Predominantly grittier in sound, “Moves On” emits a pure rock feel – that musical sentiment that galvanises listeners to reject the homogeneity of manufactured music – on a sturdy bed of sharp guitar riffs, heavy drumming and emphatic vocals. Its employment of frenetic synth chords and psychedelic guitars in its gradual fade out, however, imbue the sequence with a shoe gaze effect, one that conjures oneiric imagery and brings an ethereal quality to the album. Such an intensity of dreaminess recurs towards the end of the sequence, in “Sky Beaming”, a soothing, subtle feast of math rock and highly pleasing synth notes; an auditory feast that somehow manages to resemble both Kurt Vile and the Violators and Chon at the same time. Yet again, White Denim demonstrate its ability to blend influences, as well as styles.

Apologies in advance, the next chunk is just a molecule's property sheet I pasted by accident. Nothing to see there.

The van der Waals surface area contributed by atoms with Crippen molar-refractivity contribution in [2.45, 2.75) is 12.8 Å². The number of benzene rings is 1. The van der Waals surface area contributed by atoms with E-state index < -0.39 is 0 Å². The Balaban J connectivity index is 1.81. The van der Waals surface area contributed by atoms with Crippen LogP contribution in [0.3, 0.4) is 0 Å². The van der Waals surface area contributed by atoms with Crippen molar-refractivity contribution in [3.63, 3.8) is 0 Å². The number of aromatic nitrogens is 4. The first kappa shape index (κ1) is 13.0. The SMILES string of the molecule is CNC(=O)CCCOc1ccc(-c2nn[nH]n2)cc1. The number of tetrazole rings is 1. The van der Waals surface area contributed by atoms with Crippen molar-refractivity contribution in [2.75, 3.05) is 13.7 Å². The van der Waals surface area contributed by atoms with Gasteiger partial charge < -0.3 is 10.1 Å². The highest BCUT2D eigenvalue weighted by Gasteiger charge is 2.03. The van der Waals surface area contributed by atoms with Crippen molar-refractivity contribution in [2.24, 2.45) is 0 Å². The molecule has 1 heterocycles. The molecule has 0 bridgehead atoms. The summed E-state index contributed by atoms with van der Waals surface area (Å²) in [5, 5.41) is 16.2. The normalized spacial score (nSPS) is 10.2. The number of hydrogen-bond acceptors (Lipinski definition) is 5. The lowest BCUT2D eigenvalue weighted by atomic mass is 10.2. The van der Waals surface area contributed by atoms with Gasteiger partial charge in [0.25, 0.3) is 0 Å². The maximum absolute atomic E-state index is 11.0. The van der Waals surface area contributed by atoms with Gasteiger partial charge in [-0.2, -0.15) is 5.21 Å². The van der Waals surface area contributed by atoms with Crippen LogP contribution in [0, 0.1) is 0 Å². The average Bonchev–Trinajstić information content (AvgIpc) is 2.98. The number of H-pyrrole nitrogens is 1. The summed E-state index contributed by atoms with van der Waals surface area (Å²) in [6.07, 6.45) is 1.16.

Fearless vocals and scratchy guitars evoke the nonchalant, self-assured spirit of T-Rex, before unfolding into a passionate musical spree reminiscent of the Foo Fighter’s early work in “It Might Get Dark”. As with “Sky Beaming”, the band showcases its ability to experiment with different influences as well as styles.
Much like the Seattle post-grungers, the Austin team use elements of grunge –piercing guitar sequences and progressive drumming sequences – to create an overarching tone of positivity. Whereas Foo Fighters experiment with more traditional alt rock tropes, however, White Denim apply airy vocals and country-esque guitar twangs to achieve such an overall effect.